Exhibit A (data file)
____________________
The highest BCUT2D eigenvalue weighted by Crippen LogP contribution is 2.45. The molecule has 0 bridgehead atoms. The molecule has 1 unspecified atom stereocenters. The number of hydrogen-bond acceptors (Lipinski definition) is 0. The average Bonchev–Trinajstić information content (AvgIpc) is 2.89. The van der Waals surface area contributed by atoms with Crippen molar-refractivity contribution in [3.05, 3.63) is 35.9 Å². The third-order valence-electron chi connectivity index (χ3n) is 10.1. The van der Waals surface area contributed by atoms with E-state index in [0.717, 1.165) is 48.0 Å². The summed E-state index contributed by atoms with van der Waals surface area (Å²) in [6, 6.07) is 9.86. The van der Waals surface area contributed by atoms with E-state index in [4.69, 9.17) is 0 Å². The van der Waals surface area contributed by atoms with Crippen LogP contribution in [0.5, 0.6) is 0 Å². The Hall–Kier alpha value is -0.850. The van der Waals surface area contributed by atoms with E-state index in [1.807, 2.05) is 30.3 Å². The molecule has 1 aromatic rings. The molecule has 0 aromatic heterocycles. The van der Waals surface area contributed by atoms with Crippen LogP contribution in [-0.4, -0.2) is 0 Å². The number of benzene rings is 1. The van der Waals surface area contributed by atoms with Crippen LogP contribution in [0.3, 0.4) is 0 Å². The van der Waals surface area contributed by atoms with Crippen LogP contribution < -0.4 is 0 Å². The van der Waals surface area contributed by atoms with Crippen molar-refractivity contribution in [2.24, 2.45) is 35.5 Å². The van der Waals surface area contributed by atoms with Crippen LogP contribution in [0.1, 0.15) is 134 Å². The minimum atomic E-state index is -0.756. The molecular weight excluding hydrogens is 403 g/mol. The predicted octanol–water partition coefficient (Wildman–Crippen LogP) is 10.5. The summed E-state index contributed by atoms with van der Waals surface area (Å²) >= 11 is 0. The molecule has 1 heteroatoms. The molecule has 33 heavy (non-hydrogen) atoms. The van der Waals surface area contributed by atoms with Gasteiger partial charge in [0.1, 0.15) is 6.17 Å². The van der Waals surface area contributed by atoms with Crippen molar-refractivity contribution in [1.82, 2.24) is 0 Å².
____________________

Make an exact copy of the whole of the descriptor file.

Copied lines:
The highest BCUT2D eigenvalue weighted by Crippen LogP contribution is 2.45. The molecule has 0 bridgehead atoms. The molecule has 1 unspecified atom stereocenters. The number of hydrogen-bond acceptors (Lipinski definition) is 0. The average Bonchev–Trinajstić information content (AvgIpc) is 2.89. The van der Waals surface area contributed by atoms with Crippen molar-refractivity contribution in [3.05, 3.63) is 35.9 Å². The third-order valence-electron chi connectivity index (χ3n) is 10.1. The van der Waals surface area contributed by atoms with E-state index in [0.717, 1.165) is 48.0 Å². The summed E-state index contributed by atoms with van der Waals surface area (Å²) in [6, 6.07) is 9.86. The van der Waals surface area contributed by atoms with E-state index in [4.69, 9.17) is 0 Å². The van der Waals surface area contributed by atoms with Crippen LogP contribution in [0.5, 0.6) is 0 Å². The Hall–Kier alpha value is -0.850. The van der Waals surface area contributed by atoms with E-state index in [1.807, 2.05) is 30.3 Å². The molecule has 1 aromatic rings. The molecule has 0 aromatic heterocycles. The van der Waals surface area contributed by atoms with Crippen LogP contribution in [-0.4, -0.2) is 0 Å². The number of benzene rings is 1. The van der Waals surface area contributed by atoms with Crippen LogP contribution in [0.3, 0.4) is 0 Å². The van der Waals surface area contributed by atoms with Crippen LogP contribution < -0.4 is 0 Å². The van der Waals surface area contributed by atoms with Crippen molar-refractivity contribution in [2.24, 2.45) is 35.5 Å². The van der Waals surface area contributed by atoms with Crippen LogP contribution in [0.1, 0.15) is 134 Å². The minimum atomic E-state index is -0.756. The molecular weight excluding hydrogens is 403 g/mol. The predicted octanol–water partition coefficient (Wildman–Crippen LogP) is 10.5. The summed E-state index contributed by atoms with van der Waals surface area (Å²) >= 11 is 0. The molecule has 1 heteroatoms. The molecule has 33 heavy (non-hydrogen) atoms. The van der Waals surface area contributed by atoms with Gasteiger partial charge in [0.1, 0.15) is 6.17 Å². The van der Waals surface area contributed by atoms with Crippen molar-refractivity contribution in [1.82, 2.24) is 0 Å².